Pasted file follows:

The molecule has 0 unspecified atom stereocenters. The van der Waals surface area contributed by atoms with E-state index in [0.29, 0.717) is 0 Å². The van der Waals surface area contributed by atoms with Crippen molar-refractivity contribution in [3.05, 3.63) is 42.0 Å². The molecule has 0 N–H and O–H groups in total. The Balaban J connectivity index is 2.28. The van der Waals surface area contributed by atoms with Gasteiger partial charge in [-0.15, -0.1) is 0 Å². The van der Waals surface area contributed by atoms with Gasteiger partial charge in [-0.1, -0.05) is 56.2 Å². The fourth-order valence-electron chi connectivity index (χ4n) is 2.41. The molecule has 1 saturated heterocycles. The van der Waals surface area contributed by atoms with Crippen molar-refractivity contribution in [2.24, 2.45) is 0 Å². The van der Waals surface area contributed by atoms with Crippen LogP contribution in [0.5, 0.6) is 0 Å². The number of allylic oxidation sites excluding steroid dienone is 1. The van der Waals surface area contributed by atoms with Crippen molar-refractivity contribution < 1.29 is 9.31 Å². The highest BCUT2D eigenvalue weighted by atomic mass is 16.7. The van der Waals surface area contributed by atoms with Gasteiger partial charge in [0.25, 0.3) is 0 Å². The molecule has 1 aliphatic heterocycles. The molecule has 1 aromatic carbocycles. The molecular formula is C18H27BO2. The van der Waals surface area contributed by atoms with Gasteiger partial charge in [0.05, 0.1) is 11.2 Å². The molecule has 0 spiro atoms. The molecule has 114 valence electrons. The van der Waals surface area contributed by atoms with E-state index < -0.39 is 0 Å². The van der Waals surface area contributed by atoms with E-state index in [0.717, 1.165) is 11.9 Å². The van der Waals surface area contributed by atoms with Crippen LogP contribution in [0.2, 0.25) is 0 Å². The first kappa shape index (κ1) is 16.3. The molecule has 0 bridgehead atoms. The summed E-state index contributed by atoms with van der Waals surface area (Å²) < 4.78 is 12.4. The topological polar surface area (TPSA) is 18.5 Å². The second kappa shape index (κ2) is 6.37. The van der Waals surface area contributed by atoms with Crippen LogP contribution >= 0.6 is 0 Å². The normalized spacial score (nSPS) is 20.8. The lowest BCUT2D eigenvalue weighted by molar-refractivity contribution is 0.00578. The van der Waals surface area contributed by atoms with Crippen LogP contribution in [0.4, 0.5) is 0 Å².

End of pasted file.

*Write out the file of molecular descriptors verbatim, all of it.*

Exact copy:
The molecule has 0 unspecified atom stereocenters. The van der Waals surface area contributed by atoms with E-state index in [0.29, 0.717) is 0 Å². The van der Waals surface area contributed by atoms with Crippen molar-refractivity contribution in [3.05, 3.63) is 42.0 Å². The molecule has 0 N–H and O–H groups in total. The Balaban J connectivity index is 2.28. The van der Waals surface area contributed by atoms with Gasteiger partial charge in [-0.15, -0.1) is 0 Å². The van der Waals surface area contributed by atoms with Gasteiger partial charge in [-0.1, -0.05) is 56.2 Å². The fourth-order valence-electron chi connectivity index (χ4n) is 2.41. The molecule has 1 saturated heterocycles. The van der Waals surface area contributed by atoms with Crippen molar-refractivity contribution in [2.24, 2.45) is 0 Å². The van der Waals surface area contributed by atoms with Crippen LogP contribution in [0.5, 0.6) is 0 Å². The number of allylic oxidation sites excluding steroid dienone is 1. The van der Waals surface area contributed by atoms with Crippen molar-refractivity contribution < 1.29 is 9.31 Å². The highest BCUT2D eigenvalue weighted by atomic mass is 16.7. The van der Waals surface area contributed by atoms with Gasteiger partial charge in [0.25, 0.3) is 0 Å². The molecule has 1 aliphatic heterocycles. The molecule has 1 aromatic carbocycles. The molecular formula is C18H27BO2. The van der Waals surface area contributed by atoms with Gasteiger partial charge in [0.05, 0.1) is 11.2 Å². The molecule has 0 spiro atoms. The molecule has 114 valence electrons. The van der Waals surface area contributed by atoms with E-state index < -0.39 is 0 Å². The van der Waals surface area contributed by atoms with E-state index in [0.717, 1.165) is 11.9 Å². The van der Waals surface area contributed by atoms with Crippen LogP contribution in [0.2, 0.25) is 0 Å². The first kappa shape index (κ1) is 16.3. The molecule has 0 bridgehead atoms. The summed E-state index contributed by atoms with van der Waals surface area (Å²) < 4.78 is 12.4. The topological polar surface area (TPSA) is 18.5 Å². The second kappa shape index (κ2) is 6.37. The van der Waals surface area contributed by atoms with Crippen LogP contribution >= 0.6 is 0 Å². The normalized spacial score (nSPS) is 20.8. The lowest BCUT2D eigenvalue weighted by molar-refractivity contribution is 0.00578. The van der Waals surface area contributed by atoms with Crippen LogP contribution in [0.4, 0.5) is 0 Å².